AUGUST 24, 2005
Posted September 8, 2005
At a meeting with local journalists the head of Ivory Coast’s armed forces threatened to ban newspapers that fail to work “in the interests of the nation.” General Philippe Mangou told journalists to check their sources and avoid hate speech. He also warned them to be patriotic, according to local and international news reports.
“Otherwise, we will have to assume our responsibilities and close those newspapers that continue to be apologists for violence and for the rebellion,” Mangou said.
He also called for a press blackout of statements by dissident army officers Mathias Doué and Jules Yao Yao, who have called for the removal of President Laurent Gbagbo.
At the same meeting, Republican Guard commander Dogbo Blé Brunot told journalists, “Ivory Coast is at war, and when a country is at war, even in so-called developed democracies, there is no freedom of the press.”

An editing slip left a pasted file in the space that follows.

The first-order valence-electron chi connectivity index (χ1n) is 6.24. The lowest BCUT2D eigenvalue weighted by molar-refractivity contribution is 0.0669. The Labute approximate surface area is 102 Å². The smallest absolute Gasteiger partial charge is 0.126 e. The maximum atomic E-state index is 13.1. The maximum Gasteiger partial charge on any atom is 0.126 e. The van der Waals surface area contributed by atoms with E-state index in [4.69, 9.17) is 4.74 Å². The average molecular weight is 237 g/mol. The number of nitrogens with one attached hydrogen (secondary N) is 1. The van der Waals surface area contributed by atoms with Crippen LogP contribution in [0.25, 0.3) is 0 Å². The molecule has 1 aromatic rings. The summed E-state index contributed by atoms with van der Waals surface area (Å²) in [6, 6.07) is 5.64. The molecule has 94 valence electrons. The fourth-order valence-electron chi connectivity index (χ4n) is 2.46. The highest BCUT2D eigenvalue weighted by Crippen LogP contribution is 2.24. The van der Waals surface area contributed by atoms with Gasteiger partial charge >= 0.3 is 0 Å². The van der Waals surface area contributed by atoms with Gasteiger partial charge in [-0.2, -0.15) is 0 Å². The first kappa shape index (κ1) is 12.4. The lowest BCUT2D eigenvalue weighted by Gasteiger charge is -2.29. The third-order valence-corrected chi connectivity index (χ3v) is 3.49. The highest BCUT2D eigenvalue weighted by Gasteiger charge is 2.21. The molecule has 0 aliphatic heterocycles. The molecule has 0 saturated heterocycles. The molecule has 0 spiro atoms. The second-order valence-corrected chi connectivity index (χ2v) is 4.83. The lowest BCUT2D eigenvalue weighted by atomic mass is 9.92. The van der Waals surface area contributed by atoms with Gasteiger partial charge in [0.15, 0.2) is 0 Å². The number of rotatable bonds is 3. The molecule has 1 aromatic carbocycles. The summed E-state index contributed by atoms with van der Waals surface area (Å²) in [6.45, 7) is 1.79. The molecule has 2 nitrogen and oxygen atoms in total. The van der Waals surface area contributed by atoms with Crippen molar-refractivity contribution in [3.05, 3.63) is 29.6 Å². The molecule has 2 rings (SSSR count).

Ivory Coast has been divided between a rebel-held north and government-held south since 2002, with UN and French troops trying to oversee an uneasy peace.
The army statements came the day before rebels announced they would boycott a planned October 30 presidential election aimed at reunifying the country. The rebels said Gbagbo had skewed key legislation on citizenship and nationality to ensure his victory and exclude from the vote many of their supporters in the north.